In support of her motion, plaintiff acknowledges that the amended complaint (doc. no. 25, the currently operable version of the complaint) includes certain errors which she seeks to rectify by another amendment. Plaintiff explains that the amended complaint alleged her first amendment claim against the “Board, its agents, or its officers, ” instead of against Gallogly and Harper personally, as it should have done. Doc. no. 22, p. 3. Plaintiff states that she also made an error in the amended complaint when she removed Gallogly and Harper from the caption. Id. Plaintiff's proposed second amended complaint would correct these errors by adding Gallogly and Harper to the caption as named defendants and by clearly making them defendants, in their individual capacities, for purposes of the first amendment claim. Plaintiff argues that these changes would be consistent with the relevant allegations in the original version of the complaint (doc. no. 1, p. 15), which alleged the first amendment claim against Harper and Gallogly in their individual capacities. In addition to seeking leave to amend in order to correct her errors, plaintiff states that if she is not given leave to amend, she will necessarily file another lawsuit in which she will re-allege her original claims against Gallogly and Harper in their individual capacities.

         Although the more rigorous standard of Rule 16(b)(4) applies at this stage (as opposed to the more liberal standard of Rule 15), the court will allow the amendment for several reasons. First, diligence is a focus of Rule 16(b)(4). Here, there has been no lack of diligence on plaintiff's part. Assuming plaintiff realized (or could have realized) her errors when the University filed its motion to dismiss, plaintiff moved for leave to amend less than three weeks after the motion to dismiss was filed. Second, the original version of the complaint included Gallogly and Harper as individual defendants to the first amendment claim. Thus, although no claims are stated against these individuals in the current version of the complaint, Gallogly and Harper are not new to this action. Third, this action is not set for trial until the September 8, 2020 docket. Fourth, as a matter of judicial economy, there is no reason to put the parties (and the court) through the procedural steps involved in the filing of another action against Gallogly and Harper, which would be followed by a transfer of that new action to the undersigned and a consolidation of that new action with this existing action.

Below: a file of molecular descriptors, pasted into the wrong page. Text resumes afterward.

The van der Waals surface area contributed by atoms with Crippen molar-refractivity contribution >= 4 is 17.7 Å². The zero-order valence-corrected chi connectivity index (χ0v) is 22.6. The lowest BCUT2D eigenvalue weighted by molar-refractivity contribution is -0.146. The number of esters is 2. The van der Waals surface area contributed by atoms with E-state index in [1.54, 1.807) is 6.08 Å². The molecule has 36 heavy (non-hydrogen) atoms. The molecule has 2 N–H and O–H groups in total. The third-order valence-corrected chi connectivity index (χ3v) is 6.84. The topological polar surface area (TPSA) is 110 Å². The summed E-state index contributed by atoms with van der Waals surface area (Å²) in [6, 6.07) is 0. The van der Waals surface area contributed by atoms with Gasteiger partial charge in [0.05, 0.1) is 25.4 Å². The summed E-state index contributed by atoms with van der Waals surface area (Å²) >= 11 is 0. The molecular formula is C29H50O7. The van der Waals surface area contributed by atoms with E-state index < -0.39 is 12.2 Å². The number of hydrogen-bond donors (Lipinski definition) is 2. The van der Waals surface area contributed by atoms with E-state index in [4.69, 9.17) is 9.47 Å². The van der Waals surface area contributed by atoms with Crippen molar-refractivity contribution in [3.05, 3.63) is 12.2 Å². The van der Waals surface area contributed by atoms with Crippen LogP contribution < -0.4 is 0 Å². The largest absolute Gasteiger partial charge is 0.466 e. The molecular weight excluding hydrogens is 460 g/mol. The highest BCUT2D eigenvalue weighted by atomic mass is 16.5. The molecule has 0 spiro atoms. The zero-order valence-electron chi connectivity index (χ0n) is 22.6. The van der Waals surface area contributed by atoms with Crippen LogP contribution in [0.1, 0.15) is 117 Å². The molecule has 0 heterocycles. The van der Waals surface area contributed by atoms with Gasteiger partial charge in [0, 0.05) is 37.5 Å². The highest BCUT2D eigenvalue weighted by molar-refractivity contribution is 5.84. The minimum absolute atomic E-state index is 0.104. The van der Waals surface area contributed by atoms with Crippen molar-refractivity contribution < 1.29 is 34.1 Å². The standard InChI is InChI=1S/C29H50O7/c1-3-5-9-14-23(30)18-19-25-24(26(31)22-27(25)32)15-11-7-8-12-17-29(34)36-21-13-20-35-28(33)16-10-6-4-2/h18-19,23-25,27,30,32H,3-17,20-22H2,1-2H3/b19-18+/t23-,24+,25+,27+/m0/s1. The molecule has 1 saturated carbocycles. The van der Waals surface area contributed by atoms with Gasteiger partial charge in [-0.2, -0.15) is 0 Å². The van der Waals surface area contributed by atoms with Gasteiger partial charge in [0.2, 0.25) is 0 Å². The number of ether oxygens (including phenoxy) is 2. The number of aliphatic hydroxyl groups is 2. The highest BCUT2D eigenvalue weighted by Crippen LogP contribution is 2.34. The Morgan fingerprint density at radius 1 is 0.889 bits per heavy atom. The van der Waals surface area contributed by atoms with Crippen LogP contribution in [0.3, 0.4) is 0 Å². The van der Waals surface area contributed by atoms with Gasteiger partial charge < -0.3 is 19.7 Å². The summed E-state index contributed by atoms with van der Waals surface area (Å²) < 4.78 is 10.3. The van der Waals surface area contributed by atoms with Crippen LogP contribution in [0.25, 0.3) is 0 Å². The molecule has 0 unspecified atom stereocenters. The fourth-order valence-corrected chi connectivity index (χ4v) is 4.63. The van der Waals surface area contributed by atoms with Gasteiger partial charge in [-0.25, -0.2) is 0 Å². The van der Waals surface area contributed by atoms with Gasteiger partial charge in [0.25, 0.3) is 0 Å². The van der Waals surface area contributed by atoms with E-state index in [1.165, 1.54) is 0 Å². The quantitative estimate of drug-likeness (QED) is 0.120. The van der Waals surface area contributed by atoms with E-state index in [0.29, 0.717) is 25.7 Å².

After careful consideration, plaintiffs motion for leave to amend is GRANTED. Plaintiff may file her proposed second amended complaint within SEVEN days of the date of this order. If she does not file a timely and compliant second amended complaint or obtain an extension of time within which to do so, the amended complaint (doc. no. 19) will remain the ...